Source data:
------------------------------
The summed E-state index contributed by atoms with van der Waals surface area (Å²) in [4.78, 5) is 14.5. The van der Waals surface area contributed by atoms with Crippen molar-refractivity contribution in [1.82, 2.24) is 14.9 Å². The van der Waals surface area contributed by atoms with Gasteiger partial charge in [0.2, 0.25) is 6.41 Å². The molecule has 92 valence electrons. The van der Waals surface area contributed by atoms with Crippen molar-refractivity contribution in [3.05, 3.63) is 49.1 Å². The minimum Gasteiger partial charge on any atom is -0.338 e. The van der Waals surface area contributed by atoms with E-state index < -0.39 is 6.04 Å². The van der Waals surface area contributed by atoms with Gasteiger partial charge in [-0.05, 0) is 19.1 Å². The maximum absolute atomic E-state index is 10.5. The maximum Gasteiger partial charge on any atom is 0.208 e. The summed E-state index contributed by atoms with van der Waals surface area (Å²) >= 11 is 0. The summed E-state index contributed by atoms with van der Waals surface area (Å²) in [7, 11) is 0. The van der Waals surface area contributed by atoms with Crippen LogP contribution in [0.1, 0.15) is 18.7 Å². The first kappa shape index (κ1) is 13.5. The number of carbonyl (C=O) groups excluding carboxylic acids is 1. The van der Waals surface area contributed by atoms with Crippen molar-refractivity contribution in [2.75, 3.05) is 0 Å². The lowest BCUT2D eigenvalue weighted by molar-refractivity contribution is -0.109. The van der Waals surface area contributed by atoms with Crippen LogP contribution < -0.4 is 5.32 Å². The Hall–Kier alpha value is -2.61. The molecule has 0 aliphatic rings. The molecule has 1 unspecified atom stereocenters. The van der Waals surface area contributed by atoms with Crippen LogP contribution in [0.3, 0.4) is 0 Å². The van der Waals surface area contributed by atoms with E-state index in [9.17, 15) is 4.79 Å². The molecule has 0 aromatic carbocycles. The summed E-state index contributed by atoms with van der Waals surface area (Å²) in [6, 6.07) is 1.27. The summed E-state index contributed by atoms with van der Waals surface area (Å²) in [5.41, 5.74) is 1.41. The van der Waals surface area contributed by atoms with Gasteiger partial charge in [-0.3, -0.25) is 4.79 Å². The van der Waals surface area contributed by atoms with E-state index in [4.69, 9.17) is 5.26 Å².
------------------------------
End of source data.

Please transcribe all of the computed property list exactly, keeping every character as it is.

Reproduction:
The summed E-state index contributed by atoms with van der Waals surface area (Å²) in [4.78, 5) is 14.5. The van der Waals surface area contributed by atoms with Crippen molar-refractivity contribution in [1.82, 2.24) is 14.9 Å². The van der Waals surface area contributed by atoms with Gasteiger partial charge in [0.2, 0.25) is 6.41 Å². The molecule has 92 valence electrons. The van der Waals surface area contributed by atoms with Crippen molar-refractivity contribution in [3.05, 3.63) is 49.1 Å². The minimum Gasteiger partial charge on any atom is -0.338 e. The van der Waals surface area contributed by atoms with E-state index < -0.39 is 6.04 Å². The van der Waals surface area contributed by atoms with Gasteiger partial charge in [-0.05, 0) is 19.1 Å². The maximum absolute atomic E-state index is 10.5. The maximum Gasteiger partial charge on any atom is 0.208 e. The summed E-state index contributed by atoms with van der Waals surface area (Å²) >= 11 is 0. The summed E-state index contributed by atoms with van der Waals surface area (Å²) in [7, 11) is 0. The van der Waals surface area contributed by atoms with Crippen LogP contribution in [0.1, 0.15) is 18.7 Å². The first kappa shape index (κ1) is 13.5. The number of carbonyl (C=O) groups excluding carboxylic acids is 1. The van der Waals surface area contributed by atoms with Crippen molar-refractivity contribution in [2.75, 3.05) is 0 Å². The lowest BCUT2D eigenvalue weighted by molar-refractivity contribution is -0.109. The van der Waals surface area contributed by atoms with Crippen LogP contribution < -0.4 is 5.32 Å². The Hall–Kier alpha value is -2.61. The molecule has 0 aliphatic rings. The molecule has 1 unspecified atom stereocenters. The van der Waals surface area contributed by atoms with Crippen LogP contribution in [0.3, 0.4) is 0 Å². The van der Waals surface area contributed by atoms with E-state index in [9.17, 15) is 4.79 Å². The molecule has 0 aromatic carbocycles. The summed E-state index contributed by atoms with van der Waals surface area (Å²) in [6, 6.07) is 1.27. The summed E-state index contributed by atoms with van der Waals surface area (Å²) in [5.41, 5.74) is 1.41. The van der Waals surface area contributed by atoms with Gasteiger partial charge in [-0.3, -0.25) is 4.79 Å². The van der Waals surface area contributed by atoms with E-state index in [4.69, 9.17) is 5.26 Å².